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Dischinger Orthodontics, PC v. Regence Bluecross Blueshield of Oregon

Court of Appeals of Oregon

October 18, 2017

DISCHINGER ORTHODONTICS, PC, a domestic professional corporation; and Tanya L. March, individually and as a parent and natural guardian of BMS#1, a minor, and BMS#2, a minor, individually and on behalf of all others similarly situated, Plaintiffs-Appellants,
v.
REGENCE BLUECROSS BLUESHIELD OF OREGON, an Oregon non-profit public benefit corporation, Defendant-Respondent.

          Argued and submitted May 17, 2016.

         Multnomah County Circuit Court 14CV07130; Stephen K. Bushong, Judge.

          David S. Senoff, Pennsylvania, argued the cause for appellants. With him on the opening brief were Darian A. Stanford, Nicholas J. Slinde, Phil J. Nelson, and Slinde Nelson Stanford; William R. Caroselli, Lauren C. Fantini, and Caroselli, Beachler, McTiernan & Conboy, Pennsylvania; and Jay Edelson, Rafey S. Balabanian, Ari J. Scharg, J. Aaron Lawson, and Edelson PC, Illinois. With him on the reply brief were Darian A. Stanford, Nicholas J. Slinde, Phil J. Nelson, and Slinde Nelson Stanford; Anapol Weiss, Pennsylvania; and Jay Edelson, Rafey S. Balabanian, Ari J. Scharg, J. Aaron Lawson, and Edelson PC, Illinois.

          Joel A. Mullin argued the cause for respondent. With him on the brief were Rachel C. Lee and Stoel Rives LLP.

          Before Armstrong, Presiding Judge, and Egan, Judge, and Shorr, Judge.

         [288 Or.App. 298] Case Summary:

         Plaintiffs brought these putative class action breach of contract claims against defendant claiming that defendant breached insurance contracts with it policyholders by retaining excessive earnings and distributing them as compensation to executives, in violation of defendant's contracts, articles of incorporation, and state law. Plaintiffs also sought a declaration that defendant violated its articles of incorporation, contracts with policyholders, and state law, and an order requiring defendant to recover the improperly distributed earnings. On defendant's motion to dismiss under ORCP 21 A(6), the trial court ruled that plaintiffs lack standing to bring their claims under ORS 65.084, which provides that, except as otherwise provided, "the validity of corporate action may not be challenged on the ground that the corporation lacks or lacked power to act." Plaintiffs appeal, contending the trial court erred in its construction of ORS 65.084 and the Declaratory Judgment Act.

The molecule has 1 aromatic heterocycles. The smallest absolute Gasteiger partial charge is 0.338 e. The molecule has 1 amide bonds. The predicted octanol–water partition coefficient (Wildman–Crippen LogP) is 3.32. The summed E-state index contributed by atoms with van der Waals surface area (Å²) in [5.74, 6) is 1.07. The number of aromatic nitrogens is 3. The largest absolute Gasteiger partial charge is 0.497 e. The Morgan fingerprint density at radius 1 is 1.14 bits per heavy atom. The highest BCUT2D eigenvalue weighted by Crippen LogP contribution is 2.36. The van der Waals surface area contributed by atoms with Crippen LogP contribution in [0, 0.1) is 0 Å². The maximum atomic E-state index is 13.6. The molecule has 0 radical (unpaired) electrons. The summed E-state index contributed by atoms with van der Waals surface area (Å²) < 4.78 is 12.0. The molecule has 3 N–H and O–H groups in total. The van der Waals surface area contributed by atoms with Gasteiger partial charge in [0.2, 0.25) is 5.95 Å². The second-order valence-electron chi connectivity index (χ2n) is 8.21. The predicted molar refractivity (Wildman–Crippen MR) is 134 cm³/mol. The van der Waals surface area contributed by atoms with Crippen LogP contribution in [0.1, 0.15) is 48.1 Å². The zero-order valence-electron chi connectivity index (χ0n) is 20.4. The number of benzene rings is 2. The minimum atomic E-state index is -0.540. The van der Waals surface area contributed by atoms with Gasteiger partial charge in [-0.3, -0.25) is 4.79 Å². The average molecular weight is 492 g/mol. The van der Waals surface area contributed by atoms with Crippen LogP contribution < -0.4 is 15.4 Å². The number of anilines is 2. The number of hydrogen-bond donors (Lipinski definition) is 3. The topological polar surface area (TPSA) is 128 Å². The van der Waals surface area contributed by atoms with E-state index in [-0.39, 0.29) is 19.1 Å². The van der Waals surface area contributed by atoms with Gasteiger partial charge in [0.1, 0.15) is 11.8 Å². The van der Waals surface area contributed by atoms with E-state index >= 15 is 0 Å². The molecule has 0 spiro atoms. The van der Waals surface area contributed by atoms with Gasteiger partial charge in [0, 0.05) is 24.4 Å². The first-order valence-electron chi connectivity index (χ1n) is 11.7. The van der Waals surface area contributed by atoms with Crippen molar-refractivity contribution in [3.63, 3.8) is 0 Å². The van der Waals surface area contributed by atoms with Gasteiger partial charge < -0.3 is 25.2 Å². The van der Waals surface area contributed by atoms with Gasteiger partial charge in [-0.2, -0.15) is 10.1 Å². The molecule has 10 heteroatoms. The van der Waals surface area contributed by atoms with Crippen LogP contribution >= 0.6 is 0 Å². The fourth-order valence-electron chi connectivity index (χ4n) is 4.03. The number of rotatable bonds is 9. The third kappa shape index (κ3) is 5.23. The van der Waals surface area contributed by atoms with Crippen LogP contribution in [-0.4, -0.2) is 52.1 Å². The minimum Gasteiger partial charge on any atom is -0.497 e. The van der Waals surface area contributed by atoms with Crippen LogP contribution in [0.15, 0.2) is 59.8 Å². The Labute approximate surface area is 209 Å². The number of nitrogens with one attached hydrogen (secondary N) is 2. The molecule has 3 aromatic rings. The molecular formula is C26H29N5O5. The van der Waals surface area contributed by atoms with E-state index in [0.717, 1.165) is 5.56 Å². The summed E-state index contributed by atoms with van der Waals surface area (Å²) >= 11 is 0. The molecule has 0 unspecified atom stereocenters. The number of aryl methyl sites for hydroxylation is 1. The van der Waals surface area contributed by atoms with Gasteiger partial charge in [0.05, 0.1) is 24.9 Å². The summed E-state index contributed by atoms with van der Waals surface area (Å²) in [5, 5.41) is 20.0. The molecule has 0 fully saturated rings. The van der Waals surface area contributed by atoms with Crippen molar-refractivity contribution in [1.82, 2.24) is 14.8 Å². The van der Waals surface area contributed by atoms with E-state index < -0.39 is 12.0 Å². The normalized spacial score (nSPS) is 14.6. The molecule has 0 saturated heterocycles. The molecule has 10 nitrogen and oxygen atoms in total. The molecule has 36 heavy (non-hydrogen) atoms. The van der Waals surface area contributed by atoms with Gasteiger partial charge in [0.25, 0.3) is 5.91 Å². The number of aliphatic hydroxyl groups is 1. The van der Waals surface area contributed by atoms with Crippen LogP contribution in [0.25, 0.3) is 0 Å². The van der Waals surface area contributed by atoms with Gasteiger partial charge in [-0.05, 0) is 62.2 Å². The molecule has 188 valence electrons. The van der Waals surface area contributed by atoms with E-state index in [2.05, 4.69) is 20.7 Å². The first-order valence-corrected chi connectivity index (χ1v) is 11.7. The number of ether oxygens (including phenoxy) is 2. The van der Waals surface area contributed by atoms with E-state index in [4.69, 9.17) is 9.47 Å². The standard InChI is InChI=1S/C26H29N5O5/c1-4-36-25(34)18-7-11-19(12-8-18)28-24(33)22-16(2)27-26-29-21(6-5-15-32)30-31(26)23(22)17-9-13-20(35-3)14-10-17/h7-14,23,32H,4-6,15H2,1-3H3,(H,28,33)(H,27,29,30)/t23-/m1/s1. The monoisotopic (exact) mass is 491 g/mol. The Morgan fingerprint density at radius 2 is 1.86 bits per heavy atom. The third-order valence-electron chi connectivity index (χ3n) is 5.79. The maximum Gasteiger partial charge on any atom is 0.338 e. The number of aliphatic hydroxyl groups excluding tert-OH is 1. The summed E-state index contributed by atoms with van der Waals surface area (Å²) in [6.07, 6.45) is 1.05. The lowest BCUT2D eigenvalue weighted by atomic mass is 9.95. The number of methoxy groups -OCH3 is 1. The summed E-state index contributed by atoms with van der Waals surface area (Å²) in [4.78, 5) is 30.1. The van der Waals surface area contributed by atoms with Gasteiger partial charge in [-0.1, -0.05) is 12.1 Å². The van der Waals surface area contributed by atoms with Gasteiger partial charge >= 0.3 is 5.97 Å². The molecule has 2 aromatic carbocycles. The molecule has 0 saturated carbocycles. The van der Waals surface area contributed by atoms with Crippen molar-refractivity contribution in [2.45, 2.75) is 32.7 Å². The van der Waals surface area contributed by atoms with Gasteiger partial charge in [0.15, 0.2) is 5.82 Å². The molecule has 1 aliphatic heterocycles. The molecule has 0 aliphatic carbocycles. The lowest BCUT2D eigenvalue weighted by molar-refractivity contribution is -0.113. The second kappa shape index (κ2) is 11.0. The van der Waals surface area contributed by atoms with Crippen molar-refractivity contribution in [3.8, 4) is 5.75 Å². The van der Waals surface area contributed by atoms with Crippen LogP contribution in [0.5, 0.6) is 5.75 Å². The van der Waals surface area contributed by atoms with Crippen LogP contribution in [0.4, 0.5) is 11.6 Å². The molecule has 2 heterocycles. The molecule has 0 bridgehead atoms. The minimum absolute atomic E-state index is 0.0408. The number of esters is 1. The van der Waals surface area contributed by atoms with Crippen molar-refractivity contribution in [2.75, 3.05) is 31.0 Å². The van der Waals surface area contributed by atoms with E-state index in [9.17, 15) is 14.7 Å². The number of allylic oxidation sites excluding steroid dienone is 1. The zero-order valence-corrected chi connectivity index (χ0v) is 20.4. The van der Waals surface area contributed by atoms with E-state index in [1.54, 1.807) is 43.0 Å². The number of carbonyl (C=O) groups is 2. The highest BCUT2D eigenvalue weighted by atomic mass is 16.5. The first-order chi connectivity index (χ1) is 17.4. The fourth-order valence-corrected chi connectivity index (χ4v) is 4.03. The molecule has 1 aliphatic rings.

Held:

         Plaintiffs lacked standing to bring their breach of contract claims under ORS 65.084, because their allegations that defendant has violated provisions of its articles of incorporation and state law challenged the validity of corporate action. As the narrower and more specific statute, ORS 65.084 takes precedence over the more general standing provisions of the Declaratory Judgment Act, and the trial court therefore did not err in also dismissing plaintiffs' claim for declaratory judgment.

         Affirmed.

         [288 Or.App. 299] EGAN, J.

         Plaintiffs brought these putative class action claims against defendant Regence BlueCross and BlueShield of Oregon, claiming that defendant breached insurance contracts with its policyholders by retaining excessive earnings and distributing them as compensation to executives, in violation of defendant's contracts, articles of incorporation, and state law. Plaintiffs also sought a declaration that defendant violated its articles of incorporation, contracts with policyholders, and state law, and an order requiring defendant to recover the improperly distributed earnings. On defendant's motion to dismiss under ORCP 21 A(6) ("the party asserting the claim is not the real party in interest"), the trial court concluded that plaintiffs' claims are barred. We agree with the trial court that plaintiffs lack standing to bring their claims, and we therefore affirm.

         We take our summary of the facts from the allegations of plaintiffs' complaint, which we assume to be true for purposes of reviewing the trial court's ruling. Simonsen v. Ford Motor Co., 196 Or.App. 460, 462, 102 P.3d 710 (2004), rev den, 338 Or. 681 (2005). Defendant is an independent licensee of the national BlueCross and BlueShield Association and provides health insurance coverage to approximately 500, 000 Oregonians. Defendant is incorporated as a nonprofit public benefit corporation that was formed pursuant to ORS 65.044 to 65.067. See ORS 65.001(35).

Defendant's articles of incorporation state:
"This corporation is a public benefit corporation. The purposes of this Corporation shall be:
"Without profit to itself to furnish, provide, contract for or pay for health care services, including but not limited to medicine, medical and surgical treatment, nursing, hospital service, ambulance service, dental service, and any other necessary services, whether or not contingent upon injury, sickness or accident."

         The complaint alleges that defendant's website states, "Being a nonprofit means we put people first. * * * We maintain our status as a not-for-profit organization to remain focused on providing value to our members."

         [288 Or.App. 300] The representative plaintiffs for the putative class are alleged to own health insurance policies issued by defendant. Plaintiffs' complaint alleges that, as a nonprofit public benefit corporation, defendant's activities are required to benefit the community as a whole and are not to be focused on the accumulation of profits. "In particular, " ...


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